The questions of whether you can detect light emitted from an (isolated) atom and whether you can resolve an atom from its neighbours are completely independent.
The spacing between different atoms in a regular material remains impossible to resolve using visible light, whose wavelength is several thousand times larger. You can "see" individual atoms by using other microscopy techniques (so see e.g. this short film for a nice example), but those are using rather elaborate instrumentation and post-processing, and they do not reflect what is visible to the naked human eye.
The picture you're quoting, however, does not image one atom out of many in a material. Instead, it really is a single isolated atom, held in a vacuum by a set of electric "tweezers" called an ion trap (itself produced by the metal electrodes that surround the atom, which will be a couple of centimetres across), and which is emitting light via fluorescence (i.e. it is being excited by a laser and re-emitting that light). The size of the atom as it appears in the picture has nothing to do with its actual size: as far as the camera is concerned, the atom is a point source, and the nonzero spread in the image is caused by the finite resolution of the camera.
Thus, assuming that the trapped atom is bright enough, it could in principle be seen with the naked eye, in which case it would look much like a star on a clear, still night (which are also point sources as far as our eyes are concerned, though their appearance then gets changed by twinkling). Whether the experimental configurations in actual use are enough to produce atoms that are bright enough to see with the naked eye is a good question; my understanding is that this isn't quite possible, but that with a completely dark background it isn't that far out of reach.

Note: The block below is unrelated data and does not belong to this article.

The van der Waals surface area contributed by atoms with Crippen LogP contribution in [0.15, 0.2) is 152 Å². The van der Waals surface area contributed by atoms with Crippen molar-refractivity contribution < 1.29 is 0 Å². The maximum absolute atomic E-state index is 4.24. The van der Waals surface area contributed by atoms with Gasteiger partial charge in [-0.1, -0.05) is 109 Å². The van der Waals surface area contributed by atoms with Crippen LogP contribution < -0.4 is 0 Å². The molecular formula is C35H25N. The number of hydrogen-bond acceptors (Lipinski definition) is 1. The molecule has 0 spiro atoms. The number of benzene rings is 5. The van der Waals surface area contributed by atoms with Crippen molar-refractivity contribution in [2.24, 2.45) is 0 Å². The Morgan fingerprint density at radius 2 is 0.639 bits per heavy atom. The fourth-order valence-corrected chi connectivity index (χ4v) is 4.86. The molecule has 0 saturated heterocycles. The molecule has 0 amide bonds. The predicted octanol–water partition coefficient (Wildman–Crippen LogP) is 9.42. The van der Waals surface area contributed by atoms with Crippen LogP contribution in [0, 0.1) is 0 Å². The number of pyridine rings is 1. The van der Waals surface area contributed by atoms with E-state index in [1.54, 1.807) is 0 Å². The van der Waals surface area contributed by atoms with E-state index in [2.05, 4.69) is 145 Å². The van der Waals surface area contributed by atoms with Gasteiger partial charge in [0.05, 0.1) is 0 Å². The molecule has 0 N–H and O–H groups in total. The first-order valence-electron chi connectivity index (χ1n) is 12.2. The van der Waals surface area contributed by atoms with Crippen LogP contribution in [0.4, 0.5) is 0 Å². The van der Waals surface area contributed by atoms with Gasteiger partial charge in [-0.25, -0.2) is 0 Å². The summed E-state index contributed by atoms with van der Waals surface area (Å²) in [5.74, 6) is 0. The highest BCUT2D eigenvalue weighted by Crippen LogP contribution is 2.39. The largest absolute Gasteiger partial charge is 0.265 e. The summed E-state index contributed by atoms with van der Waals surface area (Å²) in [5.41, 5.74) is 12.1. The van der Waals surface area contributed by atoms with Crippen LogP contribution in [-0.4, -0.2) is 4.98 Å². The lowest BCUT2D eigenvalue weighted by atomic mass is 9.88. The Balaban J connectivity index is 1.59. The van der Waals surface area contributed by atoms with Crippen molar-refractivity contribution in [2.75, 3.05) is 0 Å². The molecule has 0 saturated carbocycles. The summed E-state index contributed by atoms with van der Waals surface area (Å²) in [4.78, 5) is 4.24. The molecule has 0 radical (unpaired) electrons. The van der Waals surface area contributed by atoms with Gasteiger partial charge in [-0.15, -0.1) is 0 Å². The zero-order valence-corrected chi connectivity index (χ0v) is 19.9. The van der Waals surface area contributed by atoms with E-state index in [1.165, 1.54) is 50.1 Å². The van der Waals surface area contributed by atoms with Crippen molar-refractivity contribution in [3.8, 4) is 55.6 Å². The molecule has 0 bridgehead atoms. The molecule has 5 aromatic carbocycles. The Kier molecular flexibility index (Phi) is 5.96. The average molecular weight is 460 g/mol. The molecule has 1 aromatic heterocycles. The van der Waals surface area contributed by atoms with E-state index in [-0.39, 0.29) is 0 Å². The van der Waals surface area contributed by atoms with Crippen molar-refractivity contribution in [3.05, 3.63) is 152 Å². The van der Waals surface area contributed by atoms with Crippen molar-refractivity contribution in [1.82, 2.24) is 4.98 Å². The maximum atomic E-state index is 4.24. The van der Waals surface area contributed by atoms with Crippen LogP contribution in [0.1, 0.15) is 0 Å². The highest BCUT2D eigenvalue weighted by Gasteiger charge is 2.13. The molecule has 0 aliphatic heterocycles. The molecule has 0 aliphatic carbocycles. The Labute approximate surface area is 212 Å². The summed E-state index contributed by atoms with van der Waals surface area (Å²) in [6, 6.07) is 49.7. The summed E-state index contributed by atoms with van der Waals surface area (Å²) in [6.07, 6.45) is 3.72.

That does mean that a human wouldn't be able to see both the atom itself and the trap electrodes simultaneously, since you require a completely dark background to begin to have a chance at seeing the atom. As for the camera, the author has clarified in a comment that it's a single thirty-second exposure, with the electrodes illuminated by a camera flash halfway through the exposure.
Finally, to address your expanded question,
If that single atom is being held there by a field, why are the atoms of that very field not visible?
the answer is that the field that is holding it up is not made of atoms at all. The atom in the picture is being held in place by electrostatic forces, which are the same forces that you use to pull up bits of paper with a balloon that you've rubbed against your hair. Electrostatic forces, like magnetic forces and gravity, are said to form a field, but it's a force field that's all force and no atoms. The effect here is analogous to magnetic levitation, except that you use electric fields (carefully engineered ones, produced by the metal electrodes that surround the atom in the picture) instead of magnets.